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I stand on shore,

deformed, a little broken,

with a high-but-we-can-never-say-exactly-what
percent chance

of living the same length
of life I would have led

before this disaster at sea.

She floats out at sea now,
on a sneaky life raft with a life all its own.

My breath can do nothing to
keep the raft afloat.

Physicians—their breath can
help, for a while.

They bob in the waves near
her with their equipment,

trying to patch up the holes

that no one can find.

Everyone is watching from
shore, wondering the same thing:

Can the doctors’ breath
blow her back to shore again?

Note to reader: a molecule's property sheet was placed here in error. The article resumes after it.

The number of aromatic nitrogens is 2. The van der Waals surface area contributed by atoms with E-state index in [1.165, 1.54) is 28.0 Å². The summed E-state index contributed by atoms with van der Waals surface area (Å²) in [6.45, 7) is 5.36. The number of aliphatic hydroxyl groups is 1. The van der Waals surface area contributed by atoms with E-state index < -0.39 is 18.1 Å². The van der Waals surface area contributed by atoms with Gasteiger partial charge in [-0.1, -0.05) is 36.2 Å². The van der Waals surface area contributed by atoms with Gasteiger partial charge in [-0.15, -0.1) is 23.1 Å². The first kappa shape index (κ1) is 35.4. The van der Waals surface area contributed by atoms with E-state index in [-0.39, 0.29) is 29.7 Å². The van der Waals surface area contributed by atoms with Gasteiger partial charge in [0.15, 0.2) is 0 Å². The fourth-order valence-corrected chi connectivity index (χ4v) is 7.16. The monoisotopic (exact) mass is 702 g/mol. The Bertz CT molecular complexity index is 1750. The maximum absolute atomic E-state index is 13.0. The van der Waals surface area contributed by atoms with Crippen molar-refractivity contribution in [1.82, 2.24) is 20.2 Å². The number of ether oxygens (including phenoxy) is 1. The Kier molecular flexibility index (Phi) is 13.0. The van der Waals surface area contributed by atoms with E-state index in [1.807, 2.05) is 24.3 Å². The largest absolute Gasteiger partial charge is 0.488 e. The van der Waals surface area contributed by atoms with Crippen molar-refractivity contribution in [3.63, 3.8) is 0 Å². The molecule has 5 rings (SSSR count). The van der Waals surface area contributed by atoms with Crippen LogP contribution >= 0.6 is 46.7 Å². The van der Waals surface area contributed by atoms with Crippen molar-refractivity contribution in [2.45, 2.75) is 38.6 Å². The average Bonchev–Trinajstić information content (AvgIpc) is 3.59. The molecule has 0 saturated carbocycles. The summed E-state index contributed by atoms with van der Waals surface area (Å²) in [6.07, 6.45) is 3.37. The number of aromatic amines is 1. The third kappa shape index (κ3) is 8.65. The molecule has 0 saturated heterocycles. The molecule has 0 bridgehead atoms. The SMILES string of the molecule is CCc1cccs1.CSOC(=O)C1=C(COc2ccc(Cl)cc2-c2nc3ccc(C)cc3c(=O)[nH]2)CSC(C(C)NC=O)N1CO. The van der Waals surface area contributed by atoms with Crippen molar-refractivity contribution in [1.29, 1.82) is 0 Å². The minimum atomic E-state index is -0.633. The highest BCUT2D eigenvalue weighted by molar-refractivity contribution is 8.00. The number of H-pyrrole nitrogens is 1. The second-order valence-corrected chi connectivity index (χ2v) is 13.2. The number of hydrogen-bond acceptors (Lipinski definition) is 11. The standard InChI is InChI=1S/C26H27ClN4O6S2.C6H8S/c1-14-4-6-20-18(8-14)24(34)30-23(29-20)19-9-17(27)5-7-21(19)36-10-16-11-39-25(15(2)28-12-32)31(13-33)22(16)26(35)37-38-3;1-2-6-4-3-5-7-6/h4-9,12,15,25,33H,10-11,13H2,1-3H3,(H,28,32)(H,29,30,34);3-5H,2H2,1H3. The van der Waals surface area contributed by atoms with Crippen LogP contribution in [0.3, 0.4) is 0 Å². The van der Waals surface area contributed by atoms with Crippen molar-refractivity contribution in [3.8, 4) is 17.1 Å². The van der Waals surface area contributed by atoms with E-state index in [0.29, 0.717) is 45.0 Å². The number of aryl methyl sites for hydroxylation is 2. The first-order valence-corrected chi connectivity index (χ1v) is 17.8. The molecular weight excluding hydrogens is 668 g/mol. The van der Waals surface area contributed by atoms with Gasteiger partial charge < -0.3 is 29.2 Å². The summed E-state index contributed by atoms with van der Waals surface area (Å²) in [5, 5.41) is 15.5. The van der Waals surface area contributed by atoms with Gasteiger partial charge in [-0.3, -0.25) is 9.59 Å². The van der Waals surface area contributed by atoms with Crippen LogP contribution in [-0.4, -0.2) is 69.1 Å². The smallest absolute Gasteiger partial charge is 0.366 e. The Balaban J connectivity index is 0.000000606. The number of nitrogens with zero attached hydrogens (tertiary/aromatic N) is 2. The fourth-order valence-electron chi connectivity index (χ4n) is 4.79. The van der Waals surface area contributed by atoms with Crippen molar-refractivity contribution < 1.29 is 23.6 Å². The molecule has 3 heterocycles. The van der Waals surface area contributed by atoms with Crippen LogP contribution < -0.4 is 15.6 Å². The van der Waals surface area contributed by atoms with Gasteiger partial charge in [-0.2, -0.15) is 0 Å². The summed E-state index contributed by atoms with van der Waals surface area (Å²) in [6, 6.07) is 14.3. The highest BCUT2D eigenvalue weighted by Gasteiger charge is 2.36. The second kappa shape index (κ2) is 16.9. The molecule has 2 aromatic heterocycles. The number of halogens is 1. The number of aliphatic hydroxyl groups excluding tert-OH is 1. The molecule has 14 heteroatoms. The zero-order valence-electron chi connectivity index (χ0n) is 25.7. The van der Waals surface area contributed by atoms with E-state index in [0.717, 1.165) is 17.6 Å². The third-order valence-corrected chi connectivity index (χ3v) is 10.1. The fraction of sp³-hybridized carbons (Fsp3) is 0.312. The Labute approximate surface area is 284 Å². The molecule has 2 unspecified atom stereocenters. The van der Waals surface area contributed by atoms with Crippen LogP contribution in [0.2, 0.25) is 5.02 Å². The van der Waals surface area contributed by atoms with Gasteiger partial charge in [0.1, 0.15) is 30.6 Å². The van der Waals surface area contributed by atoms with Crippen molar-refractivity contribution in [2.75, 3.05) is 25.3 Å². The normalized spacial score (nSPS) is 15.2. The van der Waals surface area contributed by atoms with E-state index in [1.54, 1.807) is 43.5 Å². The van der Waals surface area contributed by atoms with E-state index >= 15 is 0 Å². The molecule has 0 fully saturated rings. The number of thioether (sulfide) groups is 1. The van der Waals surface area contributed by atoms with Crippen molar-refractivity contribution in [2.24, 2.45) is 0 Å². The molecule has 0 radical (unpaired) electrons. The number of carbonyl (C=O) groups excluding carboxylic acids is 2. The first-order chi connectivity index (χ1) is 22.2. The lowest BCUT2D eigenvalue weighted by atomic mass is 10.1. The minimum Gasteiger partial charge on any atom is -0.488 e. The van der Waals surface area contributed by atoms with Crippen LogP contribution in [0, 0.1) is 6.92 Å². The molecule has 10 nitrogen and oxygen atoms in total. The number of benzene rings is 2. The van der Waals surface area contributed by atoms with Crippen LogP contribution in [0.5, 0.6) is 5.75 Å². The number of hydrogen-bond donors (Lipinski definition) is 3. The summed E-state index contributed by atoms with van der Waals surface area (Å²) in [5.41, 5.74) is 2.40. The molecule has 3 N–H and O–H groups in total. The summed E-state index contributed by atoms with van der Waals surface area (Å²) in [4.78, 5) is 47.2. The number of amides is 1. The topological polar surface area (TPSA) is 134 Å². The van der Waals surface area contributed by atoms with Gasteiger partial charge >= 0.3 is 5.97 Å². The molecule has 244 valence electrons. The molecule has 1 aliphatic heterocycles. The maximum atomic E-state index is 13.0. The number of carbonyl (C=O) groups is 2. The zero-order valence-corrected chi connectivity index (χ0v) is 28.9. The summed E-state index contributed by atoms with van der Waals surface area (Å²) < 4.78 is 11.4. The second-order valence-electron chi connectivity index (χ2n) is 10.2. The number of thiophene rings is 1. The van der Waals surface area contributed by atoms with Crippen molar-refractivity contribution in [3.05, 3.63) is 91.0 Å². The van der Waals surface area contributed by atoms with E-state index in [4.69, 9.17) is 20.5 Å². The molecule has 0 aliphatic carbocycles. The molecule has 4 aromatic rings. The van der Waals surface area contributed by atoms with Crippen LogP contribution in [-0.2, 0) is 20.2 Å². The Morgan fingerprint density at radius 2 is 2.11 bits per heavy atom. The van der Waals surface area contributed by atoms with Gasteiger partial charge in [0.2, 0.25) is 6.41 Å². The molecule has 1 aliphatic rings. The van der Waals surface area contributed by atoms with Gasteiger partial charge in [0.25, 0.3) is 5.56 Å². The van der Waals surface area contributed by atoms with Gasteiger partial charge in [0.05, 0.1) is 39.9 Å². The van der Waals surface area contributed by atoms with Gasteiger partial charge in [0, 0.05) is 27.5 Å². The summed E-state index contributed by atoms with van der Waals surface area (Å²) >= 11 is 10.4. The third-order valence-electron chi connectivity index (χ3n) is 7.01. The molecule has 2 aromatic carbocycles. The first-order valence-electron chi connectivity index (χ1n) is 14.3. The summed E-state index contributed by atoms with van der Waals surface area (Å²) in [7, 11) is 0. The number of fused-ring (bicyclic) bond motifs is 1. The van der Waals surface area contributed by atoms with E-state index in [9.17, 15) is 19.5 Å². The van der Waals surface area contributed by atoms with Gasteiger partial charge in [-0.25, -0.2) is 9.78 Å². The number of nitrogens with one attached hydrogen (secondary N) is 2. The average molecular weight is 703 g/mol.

I call to her, but I don’t
know if I am one of those

she wants to talk to right

Before her cancer returned,
we were just getting to know one another,

sitting side by side in the

staring out at the sea from
which we’d emerged,

bruised and dripping.

I wave to her now,

hope she can hear the song
I sing to her.

Wishing so much that she
will join me on shore again.



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